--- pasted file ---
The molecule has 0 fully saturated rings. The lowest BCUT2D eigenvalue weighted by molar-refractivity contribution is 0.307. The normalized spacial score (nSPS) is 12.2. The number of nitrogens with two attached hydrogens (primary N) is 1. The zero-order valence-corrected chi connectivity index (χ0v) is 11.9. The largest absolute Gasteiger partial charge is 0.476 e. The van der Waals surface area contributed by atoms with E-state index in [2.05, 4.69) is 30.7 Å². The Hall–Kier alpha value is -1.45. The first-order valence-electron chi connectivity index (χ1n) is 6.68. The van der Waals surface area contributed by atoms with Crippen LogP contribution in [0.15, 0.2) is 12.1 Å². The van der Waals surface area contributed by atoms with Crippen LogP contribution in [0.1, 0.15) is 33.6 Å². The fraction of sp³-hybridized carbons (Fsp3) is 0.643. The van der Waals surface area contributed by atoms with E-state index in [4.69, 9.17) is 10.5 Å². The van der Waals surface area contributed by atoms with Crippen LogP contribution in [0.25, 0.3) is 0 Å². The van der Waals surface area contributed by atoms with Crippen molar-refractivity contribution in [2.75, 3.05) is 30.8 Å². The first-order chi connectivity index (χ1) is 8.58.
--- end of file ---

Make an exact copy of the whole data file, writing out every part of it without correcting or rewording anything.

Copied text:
The molecule has 0 fully saturated rings. The lowest BCUT2D eigenvalue weighted by molar-refractivity contribution is 0.307. The normalized spacial score (nSPS) is 12.2. The number of nitrogens with two attached hydrogens (primary N) is 1. The zero-order valence-corrected chi connectivity index (χ0v) is 11.9. The largest absolute Gasteiger partial charge is 0.476 e. The van der Waals surface area contributed by atoms with E-state index in [2.05, 4.69) is 30.7 Å². The Hall–Kier alpha value is -1.45. The first-order valence-electron chi connectivity index (χ1n) is 6.68. The van der Waals surface area contributed by atoms with Crippen LogP contribution in [0.15, 0.2) is 12.1 Å². The van der Waals surface area contributed by atoms with Crippen LogP contribution in [0.1, 0.15) is 33.6 Å². The fraction of sp³-hybridized carbons (Fsp3) is 0.643. The van der Waals surface area contributed by atoms with E-state index in [4.69, 9.17) is 10.5 Å². The van der Waals surface area contributed by atoms with Crippen LogP contribution in [0.25, 0.3) is 0 Å². The van der Waals surface area contributed by atoms with Crippen molar-refractivity contribution in [2.75, 3.05) is 30.8 Å². The first-order chi connectivity index (χ1) is 8.58.